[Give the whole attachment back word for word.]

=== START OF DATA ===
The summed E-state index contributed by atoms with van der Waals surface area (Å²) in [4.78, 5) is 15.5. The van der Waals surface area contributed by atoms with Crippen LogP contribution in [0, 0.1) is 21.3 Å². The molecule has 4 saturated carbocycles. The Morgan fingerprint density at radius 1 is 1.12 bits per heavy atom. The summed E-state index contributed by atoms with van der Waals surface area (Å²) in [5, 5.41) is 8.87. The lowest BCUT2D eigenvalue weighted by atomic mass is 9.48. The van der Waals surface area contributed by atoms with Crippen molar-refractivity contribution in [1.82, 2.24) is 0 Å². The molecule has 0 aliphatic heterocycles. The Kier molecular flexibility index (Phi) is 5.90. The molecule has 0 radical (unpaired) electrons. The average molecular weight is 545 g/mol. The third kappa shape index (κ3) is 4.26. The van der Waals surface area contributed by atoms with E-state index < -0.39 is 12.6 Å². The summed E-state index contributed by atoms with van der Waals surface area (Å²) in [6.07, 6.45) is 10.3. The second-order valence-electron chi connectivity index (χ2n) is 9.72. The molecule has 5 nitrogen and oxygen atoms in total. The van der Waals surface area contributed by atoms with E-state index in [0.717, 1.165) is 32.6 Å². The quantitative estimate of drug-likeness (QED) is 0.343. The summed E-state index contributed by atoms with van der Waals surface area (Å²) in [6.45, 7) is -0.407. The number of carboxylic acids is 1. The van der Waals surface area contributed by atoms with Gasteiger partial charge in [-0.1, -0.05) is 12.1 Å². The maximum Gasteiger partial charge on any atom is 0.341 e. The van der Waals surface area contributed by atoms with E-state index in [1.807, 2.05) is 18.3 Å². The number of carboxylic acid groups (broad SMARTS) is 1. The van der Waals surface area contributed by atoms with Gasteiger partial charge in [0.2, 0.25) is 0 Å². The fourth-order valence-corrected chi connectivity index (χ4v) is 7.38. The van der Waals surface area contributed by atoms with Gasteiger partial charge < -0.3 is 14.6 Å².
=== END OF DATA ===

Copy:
The summed E-state index contributed by atoms with van der Waals surface area (Å²) in [4.78, 5) is 15.5. The van der Waals surface area contributed by atoms with Crippen LogP contribution in [0, 0.1) is 21.3 Å². The molecule has 4 saturated carbocycles. The Morgan fingerprint density at radius 1 is 1.12 bits per heavy atom. The summed E-state index contributed by atoms with van der Waals surface area (Å²) in [5, 5.41) is 8.87. The lowest BCUT2D eigenvalue weighted by atomic mass is 9.48. The van der Waals surface area contributed by atoms with Crippen molar-refractivity contribution in [1.82, 2.24) is 0 Å². The molecule has 0 aliphatic heterocycles. The Kier molecular flexibility index (Phi) is 5.90. The molecule has 0 radical (unpaired) electrons. The average molecular weight is 545 g/mol. The third kappa shape index (κ3) is 4.26. The van der Waals surface area contributed by atoms with E-state index < -0.39 is 12.6 Å². The summed E-state index contributed by atoms with van der Waals surface area (Å²) in [6.07, 6.45) is 10.3. The second-order valence-electron chi connectivity index (χ2n) is 9.72. The molecule has 5 nitrogen and oxygen atoms in total. The van der Waals surface area contributed by atoms with E-state index in [0.717, 1.165) is 32.6 Å². The quantitative estimate of drug-likeness (QED) is 0.343. The summed E-state index contributed by atoms with van der Waals surface area (Å²) in [6.45, 7) is -0.407. The number of carboxylic acids is 1. The van der Waals surface area contributed by atoms with Gasteiger partial charge in [-0.1, -0.05) is 12.1 Å². The maximum Gasteiger partial charge on any atom is 0.341 e. The van der Waals surface area contributed by atoms with E-state index in [1.807, 2.05) is 18.3 Å². The number of carboxylic acid groups (broad SMARTS) is 1. The van der Waals surface area contributed by atoms with Gasteiger partial charge in [0.2, 0.25) is 0 Å². The fourth-order valence-corrected chi connectivity index (χ4v) is 7.38. The van der Waals surface area contributed by atoms with Gasteiger partial charge < -0.3 is 14.6 Å².